Are Solar Energy Investment Tax Credits Losing Power?By Michael W. Hurwitz | August 13, 2019
Solar energy – that perpetual, inexhaustible power source – has been harnessed and used by us to provide heating and cooling in our homes, offices and schools for decades; and, as an alternative to fossil fuels, it has become a potent symbol of conservation. Corralling and using solar energy commercially progressed in fits and starts but gathered real momentum when the federal tax laws recognized that investments in solar energy were of national importance and worthy of tax credit (investment tax credit or ITC) consideration against the costs of equipment purchase, installation and maintenance.
Just a quick review of the enabling tax legislation reveals the following: the Energy Policy Act of 2005 (P.L. 109-58) originally established the ITC for solar energy systems placed in service between January 1, 2006 and December 31, 2007. With a series of extensions since, most recently a spending bill passed by Congress in December of 2015, the ITC is currently available to homeowners through 2021.
All good, right? Well, maybe not - there are clouds looming on the horizon as the ITC benefits begin to phase out for individuals in 2020!
Let me step back a moment here and paint the tax legislation picture:
For the current tax year of 2019, in the case of an individual, a 30% tax credit of the qualified solar energy property expenditures made by the taxpayer is allowed against personal income taxes. Importantly, under IRS Notice 2018-59 there are two tests – either of which may be used by the taxpayer - to prove progress towards the installation of a qualified solar facility, and thus qualify for the ITC.
- The physical work test (begin physical work of a significant nature); or the
- Five percent safe harbor test (paying five percent or more of the total cost in the year that construction begins).
Both of these methods require that a taxpayer make continuous progress toward completion of the project once construction has begun. This ITC applies to both residential energy efficient property and commercial energy efficient property pursuant to Internal Revenue Code Sections 25D and 48, respectively.
But the clouds I spoke about are starting to come into view because the 30% tax credits are being reduced. Here’s what I mean: for 2020 and 2021, homeowners installing new residential solar energy systems can claim as a tax credit 26% and 22%, respectively, of the cost of the energy systems from their personal income tax liability. These same percentages apply for business or commercial energy systems. Then, for 2022, and subsequent years, businesses can only deduct 10% as an ITC of new commercial energy systems, and worse, there is no Federal ITC for new residential energy systems post December 31, 2021, unless Congress once again extends this valuable program.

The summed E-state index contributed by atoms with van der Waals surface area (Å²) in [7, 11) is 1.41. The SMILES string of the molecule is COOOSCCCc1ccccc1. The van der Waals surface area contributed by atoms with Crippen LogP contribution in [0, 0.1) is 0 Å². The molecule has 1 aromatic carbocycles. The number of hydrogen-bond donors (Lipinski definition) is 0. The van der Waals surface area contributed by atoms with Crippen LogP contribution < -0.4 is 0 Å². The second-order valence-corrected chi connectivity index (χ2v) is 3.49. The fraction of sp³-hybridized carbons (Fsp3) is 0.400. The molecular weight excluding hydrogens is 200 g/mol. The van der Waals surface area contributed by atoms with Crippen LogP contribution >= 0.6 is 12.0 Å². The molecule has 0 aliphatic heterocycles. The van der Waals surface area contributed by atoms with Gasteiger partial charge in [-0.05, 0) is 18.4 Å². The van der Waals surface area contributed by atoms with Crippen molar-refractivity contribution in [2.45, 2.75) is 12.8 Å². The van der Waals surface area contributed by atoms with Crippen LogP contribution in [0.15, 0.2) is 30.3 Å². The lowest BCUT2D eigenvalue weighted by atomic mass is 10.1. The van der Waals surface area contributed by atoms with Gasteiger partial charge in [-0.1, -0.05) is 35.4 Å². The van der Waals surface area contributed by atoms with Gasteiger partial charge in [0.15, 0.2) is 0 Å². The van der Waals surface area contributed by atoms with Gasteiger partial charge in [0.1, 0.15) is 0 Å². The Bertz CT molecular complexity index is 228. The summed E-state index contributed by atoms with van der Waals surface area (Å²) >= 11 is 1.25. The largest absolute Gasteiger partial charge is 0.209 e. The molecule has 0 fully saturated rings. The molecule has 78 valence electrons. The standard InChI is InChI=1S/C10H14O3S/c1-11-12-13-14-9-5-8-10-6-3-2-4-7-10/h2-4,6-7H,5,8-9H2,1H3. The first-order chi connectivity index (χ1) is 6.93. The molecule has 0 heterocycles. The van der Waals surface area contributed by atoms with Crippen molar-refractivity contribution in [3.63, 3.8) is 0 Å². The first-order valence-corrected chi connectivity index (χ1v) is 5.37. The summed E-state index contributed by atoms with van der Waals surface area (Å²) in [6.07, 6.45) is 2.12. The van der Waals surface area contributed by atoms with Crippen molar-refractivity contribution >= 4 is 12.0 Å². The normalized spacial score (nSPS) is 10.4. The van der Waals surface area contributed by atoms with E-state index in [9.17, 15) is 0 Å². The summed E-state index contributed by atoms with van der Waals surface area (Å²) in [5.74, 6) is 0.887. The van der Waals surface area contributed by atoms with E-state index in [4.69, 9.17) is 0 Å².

It strikes me that here is an example of a program that is working, one that enjoys broad bipartisan support and that is worthy of extension. The question arises as to whether, in the present toxic legislative environment, enough common ground can be found – and enough Congressional champions come forth. Let’s hope this is the case. It’s my personal perspective that the energy ITC is an important federal policy action designed to enhance the growth of solar energy and incentivize clean sustainable energy throughout the United States - so why put the brakes on it now?
It is probably worthwhile to take a brief look at the hurdles taxpayers must overcome to qualify for the solar energy ITC.
- In order to take the solar ITC against a taxpayer’s income tax liability, the property must be certified by the nonprofit Solar Rating Certification Corporation; or a comparable entity endorsed by the federal government, or the state in which the property was installed.
- The same applies for businesses that install, finance and/or develop various solar energy projects.
Furthermore, it is important to keep in mind that the ITC is a dollar-for-dollar reduction of the homeowner’s or business’s income tax liability that would otherwise be paid to the government; and that if the credit is allowed for any expenditure with respect to the property, the increase in the basis of such property, which would result from such expenditure, is reduced by the amount of the ITC allowed. The tax credit is allowed to homeowners that purchase solar energy systems that are installed in and attached to their personal residences. Qualified energy systems entitled for the ITC can be expenditures on solar water heating property, solar electric property, fuel cell property, small wind energy property and geothermal heat pump property.
From a filing point of view, individual and business taxpayers claim the solar energy ITC on Part II of Federal Form 5695 and Part III of Federal Form 3468, respectively. If the ITC is not fully utilized in the year the expenditures are incurred, the excess tax credit can be carried to the succeeding taxable year to offset future year’s tax liability for as long as the investment tax credit is in effect.
I’m certain that commercial and residential construction groups are aware of the ITC reductions and are speaking to their representatives, but this is too important an issue for individual home owning taxpayers to ignore. So, let’s keep the discussion going!
About Michael W. Hurwitz
Michael W. Hurwitz, CPA, MST, is a Partner and REIT Group Leader at Marks Paneth LLP. Mr. Hurwitz brings more than 30 years of experience and a versatile set of skills acquired through working for both public and private companies in the real estate sector. His industry knowledge spans a vast number of areas including real estate tax issues, public and private real estate investment trusts (REITs), opportunity funds, portfolio restructurings, acquisitions and dispositions, partnership... READ MORE +
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